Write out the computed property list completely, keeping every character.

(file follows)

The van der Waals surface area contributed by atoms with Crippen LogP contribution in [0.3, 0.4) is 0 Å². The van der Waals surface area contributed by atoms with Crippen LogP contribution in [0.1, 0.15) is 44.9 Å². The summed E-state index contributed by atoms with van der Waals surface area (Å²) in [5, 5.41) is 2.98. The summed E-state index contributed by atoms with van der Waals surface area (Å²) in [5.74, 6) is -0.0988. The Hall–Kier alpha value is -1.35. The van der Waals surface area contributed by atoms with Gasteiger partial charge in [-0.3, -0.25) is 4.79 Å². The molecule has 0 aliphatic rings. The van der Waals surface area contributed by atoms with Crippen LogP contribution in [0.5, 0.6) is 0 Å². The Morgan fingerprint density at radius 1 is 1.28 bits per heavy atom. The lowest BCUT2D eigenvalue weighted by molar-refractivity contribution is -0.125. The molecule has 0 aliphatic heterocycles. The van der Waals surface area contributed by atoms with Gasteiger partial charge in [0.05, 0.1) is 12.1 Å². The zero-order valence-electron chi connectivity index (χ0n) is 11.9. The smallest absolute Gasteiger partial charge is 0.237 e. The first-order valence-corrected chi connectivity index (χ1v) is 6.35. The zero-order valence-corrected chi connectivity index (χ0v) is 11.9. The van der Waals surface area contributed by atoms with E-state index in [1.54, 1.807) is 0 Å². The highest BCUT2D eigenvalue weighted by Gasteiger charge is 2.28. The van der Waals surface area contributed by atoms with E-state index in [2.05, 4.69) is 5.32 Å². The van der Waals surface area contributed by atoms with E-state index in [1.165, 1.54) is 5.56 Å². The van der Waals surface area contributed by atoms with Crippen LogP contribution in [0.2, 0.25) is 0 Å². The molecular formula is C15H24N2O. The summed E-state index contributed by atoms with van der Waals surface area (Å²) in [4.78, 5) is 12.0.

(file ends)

The van der Waals surface area contributed by atoms with Crippen LogP contribution in [0.3, 0.4) is 0 Å². The van der Waals surface area contributed by atoms with Crippen LogP contribution in [0.1, 0.15) is 44.9 Å². The summed E-state index contributed by atoms with van der Waals surface area (Å²) in [5, 5.41) is 2.98. The summed E-state index contributed by atoms with van der Waals surface area (Å²) in [5.74, 6) is -0.0988. The Hall–Kier alpha value is -1.35. The van der Waals surface area contributed by atoms with Gasteiger partial charge in [-0.3, -0.25) is 4.79 Å². The molecule has 0 aliphatic rings. The van der Waals surface area contributed by atoms with Crippen LogP contribution in [0.5, 0.6) is 0 Å². The Morgan fingerprint density at radius 1 is 1.28 bits per heavy atom. The lowest BCUT2D eigenvalue weighted by molar-refractivity contribution is -0.125. The molecule has 0 aliphatic heterocycles. The van der Waals surface area contributed by atoms with Gasteiger partial charge in [0.05, 0.1) is 12.1 Å². The zero-order valence-electron chi connectivity index (χ0n) is 11.9. The smallest absolute Gasteiger partial charge is 0.237 e. The first-order valence-corrected chi connectivity index (χ1v) is 6.35. The zero-order valence-corrected chi connectivity index (χ0v) is 11.9. The van der Waals surface area contributed by atoms with E-state index in [1.54, 1.807) is 0 Å². The highest BCUT2D eigenvalue weighted by Gasteiger charge is 2.28. The van der Waals surface area contributed by atoms with E-state index in [2.05, 4.69) is 5.32 Å². The van der Waals surface area contributed by atoms with E-state index in [1.165, 1.54) is 5.56 Å². The van der Waals surface area contributed by atoms with Crippen LogP contribution in [0.2, 0.25) is 0 Å². The molecular formula is C15H24N2O. The summed E-state index contributed by atoms with van der Waals surface area (Å²) in [4.78, 5) is 12.0.